III. Date of Filing of the Complaint

 As discussed previously, New York C.P.L.R. § 214 requires that this action "be commenced" within three years. Fed. R. Civ. P. 3 states that "[a] civil action is commenced by filing a complaint with the court." *fn1" Thus, this Court must determine whether papers placed in the night depository box maintained by the Clerk of this Court were filed within the three-year statute of limitations. Fed. R. Civ. P. 77(a) states that "[t]he district courts shall be deemed always open for the purpose of filing any pleading or other proper paper . . . ." Plaintiff cites Rule 77(a) for the proposition that, since the court was "deemed open," his papers should be considered filed as of December 18, 1984, and within the three-year limit.

 In this case, however, General Rule 1(a) of the Southern District of New York is also pertinent. The rule, adopted under authority of 28 U.S.C. § 2071, provides that papers submitted after business hours in the night depository box "will be considered to have been filed as of 8:30 A.M. the following business day." See General Rule 1(a) for the Southern and Eastern Districts of New York (emphasis added). In this Circuit, as elsewhere, local rules have the force of law "[s]o long as such rules do not conflict with rules prescribed by the Supreme Court, congressional enactments, or constitutional provisions." United States v. Yonkers Board of Education, 747 F.2d 111, 112 (2d Cir. 1984) (citing Weil v. Neary, 278 U.S. 160, 169, 73 L. Ed. 243, 49 S. Ct. 144 (1929)). Accord In re Sutter, 543 F.2d 1030, 1036 (2d Cir. 1976) (all Federal courts have authority to establish necessary rules for the orderly conduct of business); In re "Agent Orange " Product Liability Litigation, 100 F.R.D. 778, 780 (E.D.N.Y. 1984) (attorneys violate the local rules of the Southern and Eastern Districts "at their peril"); Adams v. Jarka Corp., 8 F.R.D. 571, 574-75 (S.D.N.Y. 1948) (Kaufman, J.) (local rule is upheld as not inconsistent with Federal Rules, with the result that the action is dismissed).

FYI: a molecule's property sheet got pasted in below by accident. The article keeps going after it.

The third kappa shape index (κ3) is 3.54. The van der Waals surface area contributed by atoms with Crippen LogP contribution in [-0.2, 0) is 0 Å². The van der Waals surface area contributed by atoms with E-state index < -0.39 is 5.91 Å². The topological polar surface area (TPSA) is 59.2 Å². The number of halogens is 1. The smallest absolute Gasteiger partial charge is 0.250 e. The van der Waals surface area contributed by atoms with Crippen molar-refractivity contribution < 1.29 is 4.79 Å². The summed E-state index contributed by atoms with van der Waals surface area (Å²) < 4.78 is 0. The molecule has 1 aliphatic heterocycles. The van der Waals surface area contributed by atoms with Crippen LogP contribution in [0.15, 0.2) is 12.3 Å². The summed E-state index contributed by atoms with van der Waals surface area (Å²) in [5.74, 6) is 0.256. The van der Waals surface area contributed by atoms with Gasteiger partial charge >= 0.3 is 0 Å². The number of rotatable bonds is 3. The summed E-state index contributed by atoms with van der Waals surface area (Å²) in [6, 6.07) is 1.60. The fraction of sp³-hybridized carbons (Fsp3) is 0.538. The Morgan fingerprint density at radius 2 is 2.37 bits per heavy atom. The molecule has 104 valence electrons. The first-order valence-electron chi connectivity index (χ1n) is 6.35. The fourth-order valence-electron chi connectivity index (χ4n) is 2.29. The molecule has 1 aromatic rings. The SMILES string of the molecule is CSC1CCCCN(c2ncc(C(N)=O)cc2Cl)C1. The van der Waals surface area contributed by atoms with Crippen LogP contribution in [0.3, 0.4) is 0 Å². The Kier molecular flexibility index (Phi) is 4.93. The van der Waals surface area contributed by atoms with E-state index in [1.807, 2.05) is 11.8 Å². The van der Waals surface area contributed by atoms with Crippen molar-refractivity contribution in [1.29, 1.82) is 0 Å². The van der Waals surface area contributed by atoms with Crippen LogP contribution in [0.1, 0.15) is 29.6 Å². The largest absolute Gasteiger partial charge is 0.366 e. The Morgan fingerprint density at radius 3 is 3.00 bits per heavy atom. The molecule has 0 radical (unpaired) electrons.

General Rule 1(a) does not conflict with Fed. R. Civ. P. 77(a) because Rule 77(a), while stating that the courthouse "shall be deemed always open for the purpose of filing," does not specify the date on which papers should be considered filed if deposited at the courthouse after regular business hours. *fn2" Moreover, the text of the Federal Rules of Civil Procedure indicates that the drafters intended the rules in general, and specifically Rule 77, to be read in conjunction with local court rules. See, e.g., Fed. R. Civ. Proc. 6(a), 77(c). Finally, plaintiff asserts no exceptional circumstance which would justify equitable tolling of the statute of limitations in this case. Thus, plaintiff's claim must be considered filed on December 19, 1984 -- one day after the three-year statute of limitations expired. The result, that plaintiff's claim is barred due to lack of diligence and attention regarding the statute of limitations, is harsh, but local rules "are binding on the district judges until properly amended or repealed." Yonkers Board of Education, 747 F.2d at 112.


 For the reasons presented, plaintiff's claim is barred by the applicable statute of limitations. Without a pending federal claim, this court declines jurisdiction of plaintiff's state law claims. United Mine Workers of America v. Gibbs, 383 U.S. 715, 726, 16 L. Ed. 2d 218, 86 S. Ct. 1130 (1966): Federman v. Empire Fire and Marine Insurance Co., 597 F.2d 798, 809 (2d Cir. 1979). Accordingly, the complaint is dismissed.


 Dated: New York, New York

 September 1986

 Peter Leisure, U.S.D.J.